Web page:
Cross-border patent litigation in Belgium: the next generation

13 April 2005

Bruno Vandermeulen

Not so long ago, at the end of the twentieth century, patent litigation in Belgium was considered complex and not rewarding because of the slowness of legal proceedings, the appointment of court experts who knew hardly more about patents than the judges who appointed them, law practitioners who were unwilling to read and understand technical issues, and the court’s reluctance to award damages that adequately compensated a patent owner for his loss of investments in pursuing the infringement.

These deficiencies culminated during the end of the last century in the so-called “Belgian torpedo”-strategy, whereby the Belgian (more particularly the Brussels) court was flooded with claims for cross border declaratory judgment of non-infringement. These claims were filed with as sole purpose to frustrate foreign infringement proceedings, taking (unfair) advantage of the rule of lis pendens contained in the Brussels Convention (now the EEX-Regulation). Conducting such a procedure was the ultimate experience of Belgian judicial surrealism: plaintiffs behaved in fact like defendants, by delaying the procedure as much as possible, and avoiding that the court would take any decision whatsoever. The defendant / patent holder, on the other hand, either did nothing and let the case rest with the Belgian court, or complained before the foreign court about the incapacity of the Belgian court to deal with this practice and the necessity to terminate it. No attempt was made by any Belgian practitioner to challenge this practice from within the system.

The new landscape

This situation changed dramatically at the dawn of the new century. There are basically three reasons for this. First, because a new generation of patent practitioners realised that there was an as yet untapped business opportunity for bringing a patent case rapidly to trial, instead of keeping it asleep for many years, causing only unhappy clients, long lasting conflicts of interest and generating much less billing. Second, because a new generation of non-politically appointed judges had come to the bench in the late nineties, importing fresh air and modern thinking in the court rooms . Thirdly, more in general, because the Belgian judiciary became more and more receptive for the international impact of patent infringement proceedings, and realised that something needed to happen.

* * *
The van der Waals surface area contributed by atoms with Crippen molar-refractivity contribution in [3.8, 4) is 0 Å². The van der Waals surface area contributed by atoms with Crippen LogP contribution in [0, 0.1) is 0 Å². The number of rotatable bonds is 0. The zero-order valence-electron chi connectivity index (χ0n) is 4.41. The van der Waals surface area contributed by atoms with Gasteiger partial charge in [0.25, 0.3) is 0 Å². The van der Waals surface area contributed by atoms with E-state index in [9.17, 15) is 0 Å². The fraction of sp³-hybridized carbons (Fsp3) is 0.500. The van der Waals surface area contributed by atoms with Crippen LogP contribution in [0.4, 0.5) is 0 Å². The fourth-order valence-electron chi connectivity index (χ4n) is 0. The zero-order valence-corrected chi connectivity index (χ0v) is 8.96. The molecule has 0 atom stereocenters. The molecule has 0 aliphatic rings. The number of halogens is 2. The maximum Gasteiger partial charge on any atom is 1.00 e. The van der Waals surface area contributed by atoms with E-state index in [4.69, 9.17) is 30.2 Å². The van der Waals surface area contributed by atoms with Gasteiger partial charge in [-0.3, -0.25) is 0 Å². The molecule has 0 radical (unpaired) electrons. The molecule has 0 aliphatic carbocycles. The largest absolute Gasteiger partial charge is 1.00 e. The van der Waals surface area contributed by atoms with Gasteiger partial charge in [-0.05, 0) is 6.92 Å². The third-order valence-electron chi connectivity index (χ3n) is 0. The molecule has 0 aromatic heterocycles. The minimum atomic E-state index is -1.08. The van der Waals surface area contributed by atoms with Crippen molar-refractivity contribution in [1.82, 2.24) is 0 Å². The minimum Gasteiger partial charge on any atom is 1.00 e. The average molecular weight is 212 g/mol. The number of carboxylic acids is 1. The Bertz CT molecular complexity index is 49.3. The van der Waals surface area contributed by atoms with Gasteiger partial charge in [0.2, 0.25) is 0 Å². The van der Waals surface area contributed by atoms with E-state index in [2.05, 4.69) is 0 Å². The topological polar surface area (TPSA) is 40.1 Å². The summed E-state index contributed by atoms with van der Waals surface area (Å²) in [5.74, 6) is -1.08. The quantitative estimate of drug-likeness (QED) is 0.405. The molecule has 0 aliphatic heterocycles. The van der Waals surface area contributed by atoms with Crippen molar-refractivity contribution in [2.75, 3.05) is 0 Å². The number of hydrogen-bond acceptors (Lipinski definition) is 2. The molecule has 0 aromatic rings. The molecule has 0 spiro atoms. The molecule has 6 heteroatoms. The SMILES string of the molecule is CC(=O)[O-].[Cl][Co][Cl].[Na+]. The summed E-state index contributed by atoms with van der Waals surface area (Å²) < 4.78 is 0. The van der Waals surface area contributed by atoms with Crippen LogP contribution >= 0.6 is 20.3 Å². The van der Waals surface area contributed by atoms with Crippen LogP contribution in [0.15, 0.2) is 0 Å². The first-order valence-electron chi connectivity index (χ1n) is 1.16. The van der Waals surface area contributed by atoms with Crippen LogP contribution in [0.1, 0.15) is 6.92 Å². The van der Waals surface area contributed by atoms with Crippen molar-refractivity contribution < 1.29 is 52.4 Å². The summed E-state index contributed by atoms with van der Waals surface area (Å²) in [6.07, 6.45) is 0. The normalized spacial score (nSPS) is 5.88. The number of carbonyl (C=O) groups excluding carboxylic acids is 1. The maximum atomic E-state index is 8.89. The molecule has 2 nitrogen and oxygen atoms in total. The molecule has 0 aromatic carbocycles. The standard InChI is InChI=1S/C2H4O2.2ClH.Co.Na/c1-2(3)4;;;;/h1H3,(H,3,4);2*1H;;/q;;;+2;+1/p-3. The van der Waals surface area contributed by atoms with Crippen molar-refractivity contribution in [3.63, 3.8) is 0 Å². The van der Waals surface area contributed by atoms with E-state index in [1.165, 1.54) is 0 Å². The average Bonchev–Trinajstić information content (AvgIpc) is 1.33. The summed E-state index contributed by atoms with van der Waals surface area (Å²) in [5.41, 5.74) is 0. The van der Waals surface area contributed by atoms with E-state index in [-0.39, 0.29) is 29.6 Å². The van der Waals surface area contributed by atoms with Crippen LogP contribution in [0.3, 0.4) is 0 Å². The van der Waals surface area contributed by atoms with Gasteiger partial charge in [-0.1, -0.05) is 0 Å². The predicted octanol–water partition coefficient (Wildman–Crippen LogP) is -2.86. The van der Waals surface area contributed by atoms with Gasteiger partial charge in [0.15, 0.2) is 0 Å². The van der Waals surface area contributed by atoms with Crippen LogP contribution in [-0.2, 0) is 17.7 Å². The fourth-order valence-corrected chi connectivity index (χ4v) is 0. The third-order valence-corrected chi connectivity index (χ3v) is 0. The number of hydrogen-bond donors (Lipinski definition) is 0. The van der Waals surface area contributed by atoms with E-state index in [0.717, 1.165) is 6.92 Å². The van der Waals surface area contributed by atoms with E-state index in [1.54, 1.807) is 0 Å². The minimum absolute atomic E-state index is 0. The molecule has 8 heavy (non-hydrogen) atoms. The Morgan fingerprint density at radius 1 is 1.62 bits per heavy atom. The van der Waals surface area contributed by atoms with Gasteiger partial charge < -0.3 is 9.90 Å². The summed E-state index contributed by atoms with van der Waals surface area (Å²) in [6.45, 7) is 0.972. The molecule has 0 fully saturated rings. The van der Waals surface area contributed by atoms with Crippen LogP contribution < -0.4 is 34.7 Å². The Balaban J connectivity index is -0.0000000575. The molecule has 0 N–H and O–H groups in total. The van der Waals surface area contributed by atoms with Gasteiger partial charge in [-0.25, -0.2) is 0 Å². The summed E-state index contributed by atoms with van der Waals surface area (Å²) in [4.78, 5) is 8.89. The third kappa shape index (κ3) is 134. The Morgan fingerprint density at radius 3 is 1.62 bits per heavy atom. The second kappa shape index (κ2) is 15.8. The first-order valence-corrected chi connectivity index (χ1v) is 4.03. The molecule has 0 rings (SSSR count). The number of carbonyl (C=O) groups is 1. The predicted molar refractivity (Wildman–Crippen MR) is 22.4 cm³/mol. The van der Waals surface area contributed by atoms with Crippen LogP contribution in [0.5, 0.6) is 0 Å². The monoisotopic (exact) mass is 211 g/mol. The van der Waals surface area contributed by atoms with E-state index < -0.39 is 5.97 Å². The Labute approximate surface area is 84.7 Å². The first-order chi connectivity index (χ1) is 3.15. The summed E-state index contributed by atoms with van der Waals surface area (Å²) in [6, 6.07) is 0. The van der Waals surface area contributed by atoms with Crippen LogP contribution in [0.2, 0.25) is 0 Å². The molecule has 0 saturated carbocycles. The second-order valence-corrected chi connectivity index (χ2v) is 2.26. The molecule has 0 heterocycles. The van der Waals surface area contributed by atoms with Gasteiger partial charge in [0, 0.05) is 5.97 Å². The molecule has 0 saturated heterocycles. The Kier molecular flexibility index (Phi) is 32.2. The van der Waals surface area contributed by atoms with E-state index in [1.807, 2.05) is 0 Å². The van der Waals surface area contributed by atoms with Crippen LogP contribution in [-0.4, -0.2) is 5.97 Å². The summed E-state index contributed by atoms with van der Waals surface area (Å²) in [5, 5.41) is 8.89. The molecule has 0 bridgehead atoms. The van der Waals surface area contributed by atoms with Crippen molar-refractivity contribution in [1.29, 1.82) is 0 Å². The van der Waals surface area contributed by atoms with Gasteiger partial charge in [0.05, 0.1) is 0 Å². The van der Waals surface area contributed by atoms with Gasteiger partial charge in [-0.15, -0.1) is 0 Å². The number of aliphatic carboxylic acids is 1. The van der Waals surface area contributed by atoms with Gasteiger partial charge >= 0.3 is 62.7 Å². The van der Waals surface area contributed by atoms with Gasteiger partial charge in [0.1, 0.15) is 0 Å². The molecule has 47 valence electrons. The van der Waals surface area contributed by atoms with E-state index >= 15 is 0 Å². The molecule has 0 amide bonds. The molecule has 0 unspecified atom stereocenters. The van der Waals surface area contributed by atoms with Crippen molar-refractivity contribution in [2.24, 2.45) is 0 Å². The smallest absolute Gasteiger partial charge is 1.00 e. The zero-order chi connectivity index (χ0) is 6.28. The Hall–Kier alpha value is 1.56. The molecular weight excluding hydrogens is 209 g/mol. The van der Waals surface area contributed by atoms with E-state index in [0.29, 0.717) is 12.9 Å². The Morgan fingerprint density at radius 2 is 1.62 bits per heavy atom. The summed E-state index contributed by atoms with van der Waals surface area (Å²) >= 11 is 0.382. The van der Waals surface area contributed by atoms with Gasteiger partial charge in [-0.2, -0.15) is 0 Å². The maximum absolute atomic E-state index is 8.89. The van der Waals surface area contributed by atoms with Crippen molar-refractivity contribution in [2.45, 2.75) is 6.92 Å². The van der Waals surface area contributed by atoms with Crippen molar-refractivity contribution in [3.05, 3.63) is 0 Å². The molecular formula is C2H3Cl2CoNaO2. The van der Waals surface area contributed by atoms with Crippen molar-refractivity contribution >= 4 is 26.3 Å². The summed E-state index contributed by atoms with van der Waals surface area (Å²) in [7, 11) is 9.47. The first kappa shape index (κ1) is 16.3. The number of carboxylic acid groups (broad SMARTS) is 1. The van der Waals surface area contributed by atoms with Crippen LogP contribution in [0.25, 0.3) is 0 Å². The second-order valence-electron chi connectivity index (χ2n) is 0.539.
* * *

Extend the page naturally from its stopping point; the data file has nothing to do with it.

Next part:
The first step was made by the Belgian Supreme Court in September 1999, when it rendered its landmark decision authorising a “saisie description” (an ex parte discovery measure) without requiring the existence of a patent in Belgium. Reminding that article 24 of the Brussels Convention gave a judge jurisdiction to issue preliminary measures even if the main proceedings had to be conducted in another member state, it welcomed owners of foreign patents to come and search for evidence in Belgium of infringement of their foreign patent. In very clear terms, the court said that the results of the Belgian discovery were not exclusively meant for the Belgian court, but could very well be “exported” and used in foreign court proceedings. There was even no need to launch main proceedings in Belgium at all.